Mindful Yoga for women with metastatic breast cancer: Design of a randomized controlled trial

James W. Carson, Kimberly M. Carson, Maren K. Olsen, Linda Sanders, Laura S. Porter

Research output: Contribution to journalArticlepeer-review

25 Scopus citations


Background: Women with metastatic breast cancer (MBC) have average life expectancies of about 2 years, and report high levels of disease-related symptoms including pain, fatigue, sleep disturbance, psychological distress, and functional impairment. There is growing recognition of the limitations of medical approaches to managing such symptoms. Yoga is a mind-body discipline that has demonstrated a positive impact on psychological and functional health in early stage breast cancer patients and survivors, but has not been rigorously studied in advanced cancer samples. Methods: This randomized controlled trial examines the feasibility and initial efficacy of a Mindful Yoga program, compared with a social support condition that controls for attention, on measures of disease-related symptoms such as pain and fatigue. The study will be completed by December 2017. Sixty-five women with MBC age ≥ 18 are being identified and randomized with a 2:1 allocation to Mindful Yoga or a support group control intervention. The 120-min intervention sessions take place weekly for 8 weeks. The study is conducted at an urban tertiary care academic medical center located in Durham, North Carolina. The primary feasibility outcome is attendance at intervention sessions. Efficacy outcomes include pain, fatigue, sleep quality, psychological distress, mindfulness and functional capacity at post-intervention, 3-month follow-up, and 6-month follow-up. Discussion: In this article, we present the challenges of designing a randomized controlled trial with long-term follow-up among women with MBC. These challenges include ensuring adequate recruitment including of minorities, limiting and controlling for selection bias, tailoring of the yoga intervention to address special needs, and maximizing adherence and retention. This project will provide important information regarding yoga as an intervention for women with advanced cancer, including preliminary data on the psychological and functional effects of yoga for MBC patients. This investigation will also establish rigorous methods for future research into yoga as an intervention for this population. Trial registration: ClinicalTrials.gov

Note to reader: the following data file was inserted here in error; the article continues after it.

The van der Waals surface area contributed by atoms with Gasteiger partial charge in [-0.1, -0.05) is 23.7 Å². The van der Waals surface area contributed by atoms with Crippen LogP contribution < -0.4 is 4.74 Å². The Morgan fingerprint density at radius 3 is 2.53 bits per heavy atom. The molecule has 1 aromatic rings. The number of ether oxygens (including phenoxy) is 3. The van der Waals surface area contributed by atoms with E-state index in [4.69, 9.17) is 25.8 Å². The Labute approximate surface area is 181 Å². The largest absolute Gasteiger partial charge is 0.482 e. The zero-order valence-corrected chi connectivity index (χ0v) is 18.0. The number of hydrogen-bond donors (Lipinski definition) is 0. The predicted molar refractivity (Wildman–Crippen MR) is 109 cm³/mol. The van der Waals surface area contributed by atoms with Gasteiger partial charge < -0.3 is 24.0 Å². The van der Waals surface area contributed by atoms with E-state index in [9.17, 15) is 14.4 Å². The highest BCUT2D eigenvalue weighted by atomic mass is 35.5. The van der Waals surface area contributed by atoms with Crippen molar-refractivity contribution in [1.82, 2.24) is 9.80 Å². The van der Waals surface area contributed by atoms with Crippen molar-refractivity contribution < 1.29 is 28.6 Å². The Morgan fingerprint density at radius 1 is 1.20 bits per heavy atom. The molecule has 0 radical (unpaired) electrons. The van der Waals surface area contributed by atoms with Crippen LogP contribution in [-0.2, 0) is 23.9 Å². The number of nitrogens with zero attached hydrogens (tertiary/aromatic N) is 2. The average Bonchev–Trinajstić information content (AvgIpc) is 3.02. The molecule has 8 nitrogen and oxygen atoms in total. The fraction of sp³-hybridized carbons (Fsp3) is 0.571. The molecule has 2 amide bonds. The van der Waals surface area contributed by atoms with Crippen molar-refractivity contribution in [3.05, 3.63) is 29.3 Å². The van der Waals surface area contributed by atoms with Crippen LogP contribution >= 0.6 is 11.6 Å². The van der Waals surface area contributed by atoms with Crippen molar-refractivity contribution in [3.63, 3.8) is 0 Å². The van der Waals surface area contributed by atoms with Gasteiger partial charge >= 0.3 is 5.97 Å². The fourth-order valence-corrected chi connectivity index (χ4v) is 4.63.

Original languageEnglish (US)
Article number153
JournalBMC Complementary and Alternative Medicine
Issue number1
StatePublished - Mar 13 2017


  • Breast cancer
  • Cancer pain
  • Mindfulness
  • Research design
  • Yoga

ASJC Scopus subject areas

  • Complementary and alternative medicine


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